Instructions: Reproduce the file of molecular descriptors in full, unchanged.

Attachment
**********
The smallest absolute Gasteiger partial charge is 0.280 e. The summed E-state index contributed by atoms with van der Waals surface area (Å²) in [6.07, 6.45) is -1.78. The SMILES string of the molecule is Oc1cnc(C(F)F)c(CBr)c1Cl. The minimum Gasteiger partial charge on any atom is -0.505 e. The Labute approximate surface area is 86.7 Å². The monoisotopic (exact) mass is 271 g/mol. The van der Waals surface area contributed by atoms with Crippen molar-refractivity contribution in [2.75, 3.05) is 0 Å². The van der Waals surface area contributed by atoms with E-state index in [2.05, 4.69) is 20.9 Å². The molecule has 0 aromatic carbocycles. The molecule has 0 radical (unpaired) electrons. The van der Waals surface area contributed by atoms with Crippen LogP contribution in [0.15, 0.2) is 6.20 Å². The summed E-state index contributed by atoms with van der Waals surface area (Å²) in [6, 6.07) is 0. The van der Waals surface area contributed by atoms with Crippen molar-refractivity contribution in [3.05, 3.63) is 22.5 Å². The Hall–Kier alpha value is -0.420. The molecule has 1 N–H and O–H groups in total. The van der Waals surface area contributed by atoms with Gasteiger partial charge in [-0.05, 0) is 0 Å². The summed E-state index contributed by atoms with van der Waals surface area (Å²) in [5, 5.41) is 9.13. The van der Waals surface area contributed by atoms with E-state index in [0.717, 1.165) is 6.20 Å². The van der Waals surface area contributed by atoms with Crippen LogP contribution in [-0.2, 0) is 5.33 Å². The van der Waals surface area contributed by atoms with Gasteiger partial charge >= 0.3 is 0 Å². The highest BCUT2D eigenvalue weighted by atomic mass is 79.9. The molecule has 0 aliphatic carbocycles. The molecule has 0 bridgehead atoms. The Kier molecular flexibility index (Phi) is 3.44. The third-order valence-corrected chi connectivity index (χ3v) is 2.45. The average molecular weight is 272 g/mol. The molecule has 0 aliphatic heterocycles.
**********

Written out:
The smallest absolute Gasteiger partial charge is 0.280 e. The summed E-state index contributed by atoms with van der Waals surface area (Å²) in [6.07, 6.45) is -1.78. The SMILES string of the molecule is Oc1cnc(C(F)F)c(CBr)c1Cl. The minimum Gasteiger partial charge on any atom is -0.505 e. The Labute approximate surface area is 86.7 Å². The monoisotopic (exact) mass is 271 g/mol. The van der Waals surface area contributed by atoms with Crippen molar-refractivity contribution in [2.75, 3.05) is 0 Å². The van der Waals surface area contributed by atoms with E-state index in [2.05, 4.69) is 20.9 Å². The molecule has 0 aromatic carbocycles. The molecule has 0 radical (unpaired) electrons. The van der Waals surface area contributed by atoms with Crippen LogP contribution in [0.15, 0.2) is 6.20 Å². The summed E-state index contributed by atoms with van der Waals surface area (Å²) in [6, 6.07) is 0. The van der Waals surface area contributed by atoms with Crippen molar-refractivity contribution in [3.05, 3.63) is 22.5 Å². The Hall–Kier alpha value is -0.420. The molecule has 1 N–H and O–H groups in total. The van der Waals surface area contributed by atoms with Gasteiger partial charge in [-0.05, 0) is 0 Å². The summed E-state index contributed by atoms with van der Waals surface area (Å²) in [5, 5.41) is 9.13. The van der Waals surface area contributed by atoms with E-state index in [0.717, 1.165) is 6.20 Å². The van der Waals surface area contributed by atoms with Crippen LogP contribution in [-0.2, 0) is 5.33 Å². The van der Waals surface area contributed by atoms with Gasteiger partial charge >= 0.3 is 0 Å². The highest BCUT2D eigenvalue weighted by atomic mass is 79.9. The molecule has 0 aliphatic carbocycles. The molecule has 0 bridgehead atoms. The Kier molecular flexibility index (Phi) is 3.44. The third-order valence-corrected chi connectivity index (χ3v) is 2.45. The average molecular weight is 272 g/mol. The molecule has 0 aliphatic heterocycles.